I’ve long been a fan of St. Francis de Sales. He is, after all, the patron saint of writers and journalists – a score for me on both counts. He also is the patron saint of the Archdiocese of Milwaukee, my home diocese.
Now I have a reason to love him even more.
Enter a new book by Father John Burns, Lift Up Your Heart: A 10-Day personal Retreat with St. Francis de Sales. (2017, Ave Maria Press $13.95).
The retreat is based on St. Francis de Sales’ spiritual classic, Introduction to the Devout Life, which Father Burns credits for his profound re-conversion experience. In his own words, he explains it:
With my faith on the periphery, my life slid into tepidity and even boredom despite having attained so much of what I thought I wanted. At first little more than an itch, I eventually found myself haunted by a thirst for something more. I searched for fulfillment in pleasure, popularity, possessions, and whatever else I saw making others apparently happy. I was, in hind sight, half asleep. I was unable to awaken within myself that rich movement of grace that opens the eyes of the heart to the deeper realities of human existence. I was unable to understand the need to turn my heart to its true purpose, it’s Alpha and Omega, the Lord of all things. This turning, conversion, I have learned, typically happens through the assistance of others who truly know the ways of Jesus Christ. In the throes of an unfulfilling existence, I needed the help of a master. I stumbled across a book by St. Francis de Sales, called Introduction to the Devout Life. It literally changed my life.
I daresay this retreat will change yours.
The author admits that this is not an easy retreat to make, but then again anything worth having is worth having worked for. The retreat includes topics that can sometimes be “difficult for the modern mind and heart to engage” such as death, judgment, heaven, and hell as well as angels, demons, the saints and the love of God.
Each day of the retreat begins with a meditation that leads the reader more deeply into self-knowledge and at the same time deeper into the truth of our faith and God’s love. It then suggests a focus for the day’s prayer and concludes with the prayer itself.
The fifth meditation On Death has tackled with wisdom and hope a topic that could be sullen and frightening:
The essential truths of our faith empty this fear, and radically so. The communion to which we are called, indeed for which we are made, is more profound and complete than even anything we could experience here in this life. In our time here, every joy, every love, every communion is simply a foretaste of what is potentially to come. No matter how perfect and joyful it may be, life here is punctuated by sin: even though ‘the just fall seven times, they rise again’ (Prv 24:16). Our communion and love here, certainly blessed and wonderful but incomplete and imperfect, stirs up a greater ardor for that which is to come. Heaven is ultimate, eternal and unbroken communion with God and with the angels and saints. We will consider this later in more detail, but for now we must allow faith, hope, and love to lift us out of the fear of death. Death is simply a passing point, from intermittent communion into, please God, perfect communion.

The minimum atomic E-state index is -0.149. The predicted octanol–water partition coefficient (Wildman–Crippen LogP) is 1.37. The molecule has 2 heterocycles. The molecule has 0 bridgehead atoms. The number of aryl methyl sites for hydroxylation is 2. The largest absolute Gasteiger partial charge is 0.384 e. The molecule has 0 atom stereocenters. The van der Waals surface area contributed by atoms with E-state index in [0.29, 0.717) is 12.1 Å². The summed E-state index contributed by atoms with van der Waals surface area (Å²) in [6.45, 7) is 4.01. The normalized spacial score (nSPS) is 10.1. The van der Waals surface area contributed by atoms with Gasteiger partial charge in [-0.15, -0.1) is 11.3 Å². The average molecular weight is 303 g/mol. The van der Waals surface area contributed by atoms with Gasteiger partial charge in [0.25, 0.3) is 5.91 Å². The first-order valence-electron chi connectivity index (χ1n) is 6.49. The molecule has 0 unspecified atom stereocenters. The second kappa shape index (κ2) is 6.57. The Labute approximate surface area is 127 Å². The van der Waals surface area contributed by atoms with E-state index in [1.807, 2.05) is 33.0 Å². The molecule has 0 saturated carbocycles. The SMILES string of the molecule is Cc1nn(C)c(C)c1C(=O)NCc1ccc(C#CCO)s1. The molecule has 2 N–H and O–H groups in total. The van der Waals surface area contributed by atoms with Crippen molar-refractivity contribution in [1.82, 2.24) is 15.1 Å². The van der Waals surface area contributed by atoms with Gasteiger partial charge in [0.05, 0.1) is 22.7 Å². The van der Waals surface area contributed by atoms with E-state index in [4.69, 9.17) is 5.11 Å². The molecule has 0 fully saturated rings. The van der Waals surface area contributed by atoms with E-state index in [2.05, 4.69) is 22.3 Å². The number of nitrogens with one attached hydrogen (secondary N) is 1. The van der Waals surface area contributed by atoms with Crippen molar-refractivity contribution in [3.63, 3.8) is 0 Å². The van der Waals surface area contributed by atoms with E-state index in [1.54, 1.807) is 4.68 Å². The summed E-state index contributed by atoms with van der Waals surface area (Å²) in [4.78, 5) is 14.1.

The prayer focus for the day is encouraging as well:
Embrace the gift of your freedom and gratitude and awareness of the passage of time. Consider the importance of real, faithful relationships. Ask yourself where you cling to material or passing things and where you cling to control. Prayerfully, constantly, consider the inevitable reality of your death. Ask God’s grace in reorienting and reordering your whole life toward charity, love of God and love of neighbor. Ask for the grace to waste not a moment of the time given to you by God before that reality arrives.
That paragraph is followed by this prayer:
Lord God, grant me always the grace to live each and every moment as if it were my last. Help me always to set my gaze upon eternity and to cherish the flow of each earthly moment as one filled with your presence. Help me to see the time allotted to me here and now as a blessed chance to glorify you and to praise you by imitating Christ and living the Gospel. Help me always to live in a state of readiness, knowing neither the day nor the hour. And please, Oh God, grant me the gift of a happy death and a peaceful passing into the fullness of your embrace. Amen.
Lift up Your Heart is amazing, but what I find perhaps even more amazing is that Father Burns wrote it in longhand in a single sitting while in Eucharistic Adoration. Talk about movement of the Spirit!
There is another thing about Father Burn’s book that astonishes me as well. All the proceeds from sales of Lift up Your Heart will be directly donated to St. Francis de Sales Seminary. What a remarkable witness of his love for his vocation and dedication to promotion of the priesthood!
Certainly, this 10-day retreat needs to go on your Lenten reading list. Granted, it spans just 10 days, but it’s packed with spiritual gems that will last all the 40 days of Lent. And far beyond.